CANNES: Turkish director Nuri Bilge Ceylan says his film “Winter Sleep,” which deals with the huge divide between rich and poor, the powerful and the powerless in modern-day Turkey, is not based on current events. That said, it is meant to teach his country a lesson. Running a challenging three hours and 16 minutes, Ceylan’s feature has got some of the best reviews of any film shown so far at Cannes, with the French newspaper Le Monde calling it “magnificent.”
Though set on the vast Anatolian steppe, the atmosphere is almost claustrophobic in its depiction of a wealthy former actor named Aydin (Haluk Bilginer). A man obsessed with his own pride, Aydin uses his intellect and position to bully his tenants and beat his wife and sister into intellectual submission.
Ceylan said his portrayal of abuse of power was based on tales from Chekhov, and was not inspired by recent events in Istanbul, where people protested the planned development of Gezi Park into a mall.
“Of course Turkey is a country where there are many problems. ... Every day you come up with another big issue. The artist doesn’t suffer for want of subject matter,” Ceylan said Saturday, the day after the premiere.
“In this climate, some directors or writers like to deal directly with these problems and some of them deal with that indirectly. I personally don’t like very much to deal with the social matters but what I deal with are the inner worlds of the people.”
What he does hope is that this film – which is among the favorites tipped to win the Palme d’Or – will teach his countrymen a sense of shame and responsibility.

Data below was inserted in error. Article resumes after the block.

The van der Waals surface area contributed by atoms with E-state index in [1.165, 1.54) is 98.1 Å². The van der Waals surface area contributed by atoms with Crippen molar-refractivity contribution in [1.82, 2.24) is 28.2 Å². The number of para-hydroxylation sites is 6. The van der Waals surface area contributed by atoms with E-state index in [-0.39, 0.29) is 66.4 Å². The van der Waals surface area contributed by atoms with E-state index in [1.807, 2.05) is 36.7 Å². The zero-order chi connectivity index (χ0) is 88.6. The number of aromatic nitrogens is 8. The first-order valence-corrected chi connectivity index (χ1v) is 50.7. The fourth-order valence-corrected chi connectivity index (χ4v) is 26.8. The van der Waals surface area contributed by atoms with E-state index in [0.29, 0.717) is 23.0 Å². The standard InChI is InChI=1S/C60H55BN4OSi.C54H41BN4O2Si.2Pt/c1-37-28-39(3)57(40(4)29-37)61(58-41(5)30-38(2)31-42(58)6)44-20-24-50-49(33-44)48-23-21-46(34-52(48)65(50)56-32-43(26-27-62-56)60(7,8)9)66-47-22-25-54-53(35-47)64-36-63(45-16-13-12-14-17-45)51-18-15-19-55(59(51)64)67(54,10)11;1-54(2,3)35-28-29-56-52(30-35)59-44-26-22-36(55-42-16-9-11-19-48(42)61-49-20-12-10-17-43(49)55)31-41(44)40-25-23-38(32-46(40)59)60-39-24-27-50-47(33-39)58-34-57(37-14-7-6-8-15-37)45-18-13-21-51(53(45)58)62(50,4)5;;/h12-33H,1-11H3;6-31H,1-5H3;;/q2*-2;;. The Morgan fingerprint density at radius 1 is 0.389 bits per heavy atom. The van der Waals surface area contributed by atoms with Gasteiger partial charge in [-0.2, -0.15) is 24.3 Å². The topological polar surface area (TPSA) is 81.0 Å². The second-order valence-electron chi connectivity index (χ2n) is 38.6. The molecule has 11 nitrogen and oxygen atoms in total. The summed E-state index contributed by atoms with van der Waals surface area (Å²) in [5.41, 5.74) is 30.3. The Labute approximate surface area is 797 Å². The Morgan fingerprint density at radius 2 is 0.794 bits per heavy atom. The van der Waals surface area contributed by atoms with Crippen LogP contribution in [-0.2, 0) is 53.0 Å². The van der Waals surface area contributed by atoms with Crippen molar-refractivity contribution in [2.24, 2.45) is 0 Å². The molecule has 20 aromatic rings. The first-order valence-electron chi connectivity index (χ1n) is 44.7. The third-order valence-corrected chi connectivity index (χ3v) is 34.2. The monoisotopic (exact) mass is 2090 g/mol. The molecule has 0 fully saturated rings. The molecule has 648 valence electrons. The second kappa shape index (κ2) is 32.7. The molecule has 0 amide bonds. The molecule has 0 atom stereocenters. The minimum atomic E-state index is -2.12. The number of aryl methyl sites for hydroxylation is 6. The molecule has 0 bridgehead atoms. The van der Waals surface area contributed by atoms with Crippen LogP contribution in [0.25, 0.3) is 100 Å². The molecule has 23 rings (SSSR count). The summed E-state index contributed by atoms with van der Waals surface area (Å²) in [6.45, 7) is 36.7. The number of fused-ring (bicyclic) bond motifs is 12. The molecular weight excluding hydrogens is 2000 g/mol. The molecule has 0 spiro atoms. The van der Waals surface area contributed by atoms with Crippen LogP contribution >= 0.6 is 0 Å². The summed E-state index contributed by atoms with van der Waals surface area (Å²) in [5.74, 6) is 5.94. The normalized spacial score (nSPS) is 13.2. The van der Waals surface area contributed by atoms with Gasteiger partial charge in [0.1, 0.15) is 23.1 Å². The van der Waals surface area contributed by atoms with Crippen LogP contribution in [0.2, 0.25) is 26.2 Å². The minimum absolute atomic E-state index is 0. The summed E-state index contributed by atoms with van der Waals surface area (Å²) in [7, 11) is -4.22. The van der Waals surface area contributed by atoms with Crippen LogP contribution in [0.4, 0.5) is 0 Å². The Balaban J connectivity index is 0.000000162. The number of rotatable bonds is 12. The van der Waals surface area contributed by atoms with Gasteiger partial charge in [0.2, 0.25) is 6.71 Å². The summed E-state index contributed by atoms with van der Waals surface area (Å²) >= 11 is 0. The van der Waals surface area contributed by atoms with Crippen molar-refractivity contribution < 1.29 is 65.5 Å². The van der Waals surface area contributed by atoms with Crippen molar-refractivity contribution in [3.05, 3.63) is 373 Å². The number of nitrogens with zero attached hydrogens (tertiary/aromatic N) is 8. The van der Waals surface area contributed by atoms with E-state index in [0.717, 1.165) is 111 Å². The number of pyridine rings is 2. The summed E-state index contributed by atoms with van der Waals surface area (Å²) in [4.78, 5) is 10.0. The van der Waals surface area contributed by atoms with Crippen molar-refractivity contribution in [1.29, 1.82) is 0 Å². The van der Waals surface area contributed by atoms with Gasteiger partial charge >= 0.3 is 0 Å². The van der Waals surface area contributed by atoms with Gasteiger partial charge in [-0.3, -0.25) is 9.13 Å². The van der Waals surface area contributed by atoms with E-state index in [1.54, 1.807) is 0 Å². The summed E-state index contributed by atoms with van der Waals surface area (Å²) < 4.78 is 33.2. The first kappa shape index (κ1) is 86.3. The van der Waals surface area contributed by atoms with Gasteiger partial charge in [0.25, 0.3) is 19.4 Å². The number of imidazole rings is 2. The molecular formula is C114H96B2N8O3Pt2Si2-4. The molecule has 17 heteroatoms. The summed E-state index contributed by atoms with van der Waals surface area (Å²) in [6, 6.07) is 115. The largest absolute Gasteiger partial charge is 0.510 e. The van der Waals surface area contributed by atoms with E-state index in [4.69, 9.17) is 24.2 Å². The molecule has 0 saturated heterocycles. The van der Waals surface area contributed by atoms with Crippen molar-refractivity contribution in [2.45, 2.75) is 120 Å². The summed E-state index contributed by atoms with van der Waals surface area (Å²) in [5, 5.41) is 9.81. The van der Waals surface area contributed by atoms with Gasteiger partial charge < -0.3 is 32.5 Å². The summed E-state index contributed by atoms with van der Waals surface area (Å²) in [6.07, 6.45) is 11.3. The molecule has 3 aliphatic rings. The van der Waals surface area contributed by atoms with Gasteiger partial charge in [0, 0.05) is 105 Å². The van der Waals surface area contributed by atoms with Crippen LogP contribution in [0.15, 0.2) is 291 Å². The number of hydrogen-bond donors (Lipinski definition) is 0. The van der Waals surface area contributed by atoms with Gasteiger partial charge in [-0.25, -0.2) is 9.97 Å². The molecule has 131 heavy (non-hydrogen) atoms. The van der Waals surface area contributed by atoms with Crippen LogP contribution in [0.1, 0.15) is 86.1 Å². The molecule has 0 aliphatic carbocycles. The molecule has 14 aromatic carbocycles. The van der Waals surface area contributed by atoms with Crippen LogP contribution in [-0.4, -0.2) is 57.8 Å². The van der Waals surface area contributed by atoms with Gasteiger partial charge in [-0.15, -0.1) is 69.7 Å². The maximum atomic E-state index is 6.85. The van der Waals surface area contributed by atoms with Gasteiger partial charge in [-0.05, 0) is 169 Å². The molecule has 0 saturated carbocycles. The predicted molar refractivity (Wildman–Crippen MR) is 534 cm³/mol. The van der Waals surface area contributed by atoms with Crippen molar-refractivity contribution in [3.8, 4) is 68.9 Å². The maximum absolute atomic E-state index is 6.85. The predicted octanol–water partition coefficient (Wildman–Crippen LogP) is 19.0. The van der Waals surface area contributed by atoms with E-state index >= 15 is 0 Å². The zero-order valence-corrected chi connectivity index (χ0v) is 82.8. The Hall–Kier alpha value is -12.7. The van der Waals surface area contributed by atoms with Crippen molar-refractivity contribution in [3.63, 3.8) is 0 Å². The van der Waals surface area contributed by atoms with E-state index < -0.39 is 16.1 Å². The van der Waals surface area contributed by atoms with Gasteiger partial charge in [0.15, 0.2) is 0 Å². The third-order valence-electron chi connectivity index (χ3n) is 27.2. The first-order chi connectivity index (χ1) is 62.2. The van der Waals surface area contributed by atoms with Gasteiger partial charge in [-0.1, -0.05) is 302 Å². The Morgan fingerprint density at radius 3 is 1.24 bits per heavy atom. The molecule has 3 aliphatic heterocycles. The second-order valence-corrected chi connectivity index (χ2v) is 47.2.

In Turkey, he said, “there is a lack of this, the culture of confession and also the potential of shame. ... For instance, in Japan if there’s a big accident the minister takes personal responsibility. I think as an artist I should develop these kinds of humanistic and individualistic [themes].”
Ceylan has made more than six feature films since 1997, and been lauded at Cannes for his films “Uzak,” “Climates,” “Three Monkeys” and “Once Upon a Time in Anatolia.”
He recollected how he used to indulge his love of film as a young man when he worked as a waiter in London’s Brixton area. Waiting tables in the evening, he would go to a cinema near the Kings Cross railway station during the day.
“I don’t think it’s there now,” he said, “but I used to watch two or three films a day.”
Ceylan is perfectly aware that a film running more than three hours is not the cinematic norm. But “Winter Sleep” is full of so many references – to Shakespeare, to religion, to music, and to showing the evolving relationships among his characters – that he felt unable to shorten it.
“It was four-and-a-half hours at the beginning,” he said, “so I cut until this but I couldn’t cut it further because everything is connected to each other.”
Haunting passages from Schubert’s “Sonata in A Major,” performed here by pianist Alfred Brendel, recur throughout the movie. The wrier-director said these were not his first choice for the film, but that they fitted the way the film works.
“I didn’t want it, because it’s so famous,” he said.
“But it was suitable. Also the piece has many variations. ... There are many parts which are similar but still different. That was it.”